The Scion C-HR concept is as polarizing a design as we’ve seen so far at the 2015 Los Angeles Auto Show. Provocative, evocative and controversial are some words that come to mind when surveying this diminutive crossover. It’s an SUV that comes in smaller than the Toyota RAV4, but will wear Scion badging when it debuts.
Notably, that manufacturing decision has already been made as Toyota announced that a production version of the Scion C-HR will debut in 2016.
The Scion’s subcompact concept offers a familiar look to industry watchers. Its grand debut came at the 2014 Paris Motor Show, where it was originally cast with two doors and a hatch. At the 2015 Frankfurt Motor Show, an updated version of the concept was shown with rear doors added. Following the Frankfurt presentation, Toyota promised that a full production version would launch at the 2016 Geneva Motor Show next March.
From Toyota Concept to Scion Reality
Today, we learned that the C-HR will wear Scion badging, at least in North America. It’ll fill a hole in the Toyota/Scion line and slot beneath the RAV4. The new model will enter the growing subcompact SUV segment, where most of Toyota’s competing brands offer models like the Nissan Juke, Jeep Renegade, Mazda CX-3, Chevrolet Trax, Fiat 500X and Honda HR-V.
At its official world introduction in Los Angeles, Scion made a case for a model that may go far in advancing the youth-oriented brand. Scion Vice President Andrew Gilleland says, “Scion is known for doing things differently, and maybe even being a little weird. This C-HR Concept embraces that idea and wears it like a badge of honor.”
The Expanding Scion Line
If you find that the C-HR name doesn’t easily roll off your tongue or make sense, you’re not alone. The Scion brand has a penchant for using naming conventions that are unconventional — the September dual release of the Scion iA subcompact sedan and the Scion iM compact hatchback are the most recent examples of model names that aren’t especially easy to remember.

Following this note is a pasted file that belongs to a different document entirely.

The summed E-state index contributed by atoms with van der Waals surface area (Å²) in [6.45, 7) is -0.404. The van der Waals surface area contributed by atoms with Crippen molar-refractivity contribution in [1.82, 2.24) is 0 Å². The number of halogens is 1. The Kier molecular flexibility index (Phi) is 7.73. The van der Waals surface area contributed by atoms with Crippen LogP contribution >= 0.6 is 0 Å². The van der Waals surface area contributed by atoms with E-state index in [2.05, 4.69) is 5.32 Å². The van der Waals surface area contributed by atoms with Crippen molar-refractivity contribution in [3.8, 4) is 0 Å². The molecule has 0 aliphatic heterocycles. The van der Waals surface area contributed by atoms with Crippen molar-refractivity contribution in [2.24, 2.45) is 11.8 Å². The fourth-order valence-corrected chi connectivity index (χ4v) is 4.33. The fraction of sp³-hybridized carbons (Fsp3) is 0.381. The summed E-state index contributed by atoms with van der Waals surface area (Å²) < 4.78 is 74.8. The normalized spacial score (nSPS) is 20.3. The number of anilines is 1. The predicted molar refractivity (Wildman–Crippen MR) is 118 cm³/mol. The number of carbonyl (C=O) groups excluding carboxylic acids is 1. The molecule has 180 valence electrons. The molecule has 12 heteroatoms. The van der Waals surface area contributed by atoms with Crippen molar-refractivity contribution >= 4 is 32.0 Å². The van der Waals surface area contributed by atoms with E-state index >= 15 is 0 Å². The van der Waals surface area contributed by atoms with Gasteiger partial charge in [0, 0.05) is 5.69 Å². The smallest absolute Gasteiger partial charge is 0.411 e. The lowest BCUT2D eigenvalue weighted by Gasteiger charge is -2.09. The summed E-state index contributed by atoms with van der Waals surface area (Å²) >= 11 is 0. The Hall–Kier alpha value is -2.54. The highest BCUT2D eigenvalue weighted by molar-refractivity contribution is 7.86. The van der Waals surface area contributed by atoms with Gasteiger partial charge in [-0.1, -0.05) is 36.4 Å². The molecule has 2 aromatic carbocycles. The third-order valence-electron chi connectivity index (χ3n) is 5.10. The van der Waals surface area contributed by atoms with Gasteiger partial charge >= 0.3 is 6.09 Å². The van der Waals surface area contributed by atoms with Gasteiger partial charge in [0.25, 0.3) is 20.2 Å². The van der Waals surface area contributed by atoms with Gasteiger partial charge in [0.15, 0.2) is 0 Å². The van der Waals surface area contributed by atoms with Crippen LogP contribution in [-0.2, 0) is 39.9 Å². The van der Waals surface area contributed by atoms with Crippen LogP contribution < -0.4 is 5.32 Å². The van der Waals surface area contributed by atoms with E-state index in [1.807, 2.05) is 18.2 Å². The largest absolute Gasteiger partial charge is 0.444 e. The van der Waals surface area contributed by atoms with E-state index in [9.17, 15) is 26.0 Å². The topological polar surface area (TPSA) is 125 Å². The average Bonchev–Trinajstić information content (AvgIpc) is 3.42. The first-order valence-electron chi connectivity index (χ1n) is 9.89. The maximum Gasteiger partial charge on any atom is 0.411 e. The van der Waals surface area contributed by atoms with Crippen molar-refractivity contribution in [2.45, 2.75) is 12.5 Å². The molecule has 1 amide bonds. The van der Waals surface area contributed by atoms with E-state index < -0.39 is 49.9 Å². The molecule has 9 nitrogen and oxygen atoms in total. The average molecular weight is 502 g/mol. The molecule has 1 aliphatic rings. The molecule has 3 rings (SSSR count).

As for the C-HR, it stands for Compact size and High Ride height. Scion claims that it is the perfect model for “yuccies,” or young urban creatives, which is the same group of individuals who influenced the concept.
Indeed, Toyota gave its young designers license to create a vehicle as they pleased. These were the same professionals who said, “Polarizing is ok. Boring is not.” That thinking yielded the initial concept as well as the permutations that followed.
Inspiration From Unlikely Sources
As for its visage, the C-HR’s designers took inspiration from several very different, if not divergent sources. Polished chopsticks composed of recycled materials, a cutting board with grid lines and an unsophisticated, but state-of-the-art, terrarium provided the needed impetus to develop the new Scion.
From there, the designers went to work and took further inspiration from a diamond with sheered sides to lay out the cabin. From above, the SUV’s exterior outline is evident in the various diamond points sharply cut in the front, rear and sides, which effectively highlights the round fender flares that are conspicuous from every angle.
On closer inspection graphite black accents are evident on the grille as well as across the fender flares, rear bumper and lower side panels. These embellishments amplify the concept SUV’s stance. Other standout features include the all-piano black roof and the oversized, 21-inch wheels with gem-like accents.
Technical Specifications Pending
To be sure, Scion left out a lot of the technical specifications surrounding the vehicle, although we can surmise that a small four-cylinder engine, such as something similar to the 1.8-liter engine powering the Toyota Corolla is one possibility. Offer a six-speed manual and a continuously variable transmission (CVT), and you have a logical starting place. Nothing was said about a possible hybrid variant, which would be a first for the Scion brand.
More likely, we’ll see something entirely new from Toyota as the Scion C-HR is based on the Toyota New Global Architecture (TNGA) that allows for the development of new platforms and powertrains. Each model derived from TNGA will feature a lower center of gravity, improved body rigidity, sharper handling and enhanced overall stability.
One more thing you can be certain about when the Scion C-HR is released: Just like other Scion models, it will be mono-spec (one specification) and come well equipped with your choice of transmission and front- or all-wheel drive. Upgrades will likely be available as dealer-installed accessories. That’s been a recipe for success ever since Toyota launched Scion in 2004 and what should help this small, urban SUV find its place in the market.